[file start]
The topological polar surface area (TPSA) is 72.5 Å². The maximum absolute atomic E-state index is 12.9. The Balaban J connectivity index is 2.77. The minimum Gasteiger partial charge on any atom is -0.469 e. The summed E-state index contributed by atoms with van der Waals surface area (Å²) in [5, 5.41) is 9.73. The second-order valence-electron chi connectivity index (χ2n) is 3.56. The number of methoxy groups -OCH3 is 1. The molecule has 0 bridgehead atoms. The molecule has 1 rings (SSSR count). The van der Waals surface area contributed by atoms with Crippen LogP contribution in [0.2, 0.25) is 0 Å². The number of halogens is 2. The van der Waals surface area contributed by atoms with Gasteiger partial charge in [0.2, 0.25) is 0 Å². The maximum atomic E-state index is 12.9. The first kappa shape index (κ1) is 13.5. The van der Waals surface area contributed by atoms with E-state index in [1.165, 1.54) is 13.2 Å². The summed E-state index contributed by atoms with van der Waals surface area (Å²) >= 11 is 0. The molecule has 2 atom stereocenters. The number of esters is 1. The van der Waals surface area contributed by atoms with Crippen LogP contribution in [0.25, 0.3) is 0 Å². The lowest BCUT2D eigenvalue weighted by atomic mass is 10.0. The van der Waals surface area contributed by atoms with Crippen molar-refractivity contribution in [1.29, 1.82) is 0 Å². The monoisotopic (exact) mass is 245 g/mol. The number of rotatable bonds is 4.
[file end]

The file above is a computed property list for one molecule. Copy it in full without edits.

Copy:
The topological polar surface area (TPSA) is 72.5 Å². The maximum absolute atomic E-state index is 12.9. The Balaban J connectivity index is 2.77. The minimum Gasteiger partial charge on any atom is -0.469 e. The summed E-state index contributed by atoms with van der Waals surface area (Å²) in [5, 5.41) is 9.73. The second-order valence-electron chi connectivity index (χ2n) is 3.56. The number of methoxy groups -OCH3 is 1. The molecule has 0 bridgehead atoms. The molecule has 1 rings (SSSR count). The van der Waals surface area contributed by atoms with Crippen LogP contribution in [0.2, 0.25) is 0 Å². The number of halogens is 2. The van der Waals surface area contributed by atoms with Gasteiger partial charge in [0.2, 0.25) is 0 Å². The maximum atomic E-state index is 12.9. The first kappa shape index (κ1) is 13.5. The van der Waals surface area contributed by atoms with E-state index in [1.165, 1.54) is 13.2 Å². The summed E-state index contributed by atoms with van der Waals surface area (Å²) >= 11 is 0. The molecule has 2 atom stereocenters. The number of esters is 1. The van der Waals surface area contributed by atoms with Crippen LogP contribution in [0.25, 0.3) is 0 Å². The lowest BCUT2D eigenvalue weighted by atomic mass is 10.0. The van der Waals surface area contributed by atoms with Crippen molar-refractivity contribution in [1.29, 1.82) is 0 Å². The monoisotopic (exact) mass is 245 g/mol. The number of rotatable bonds is 4.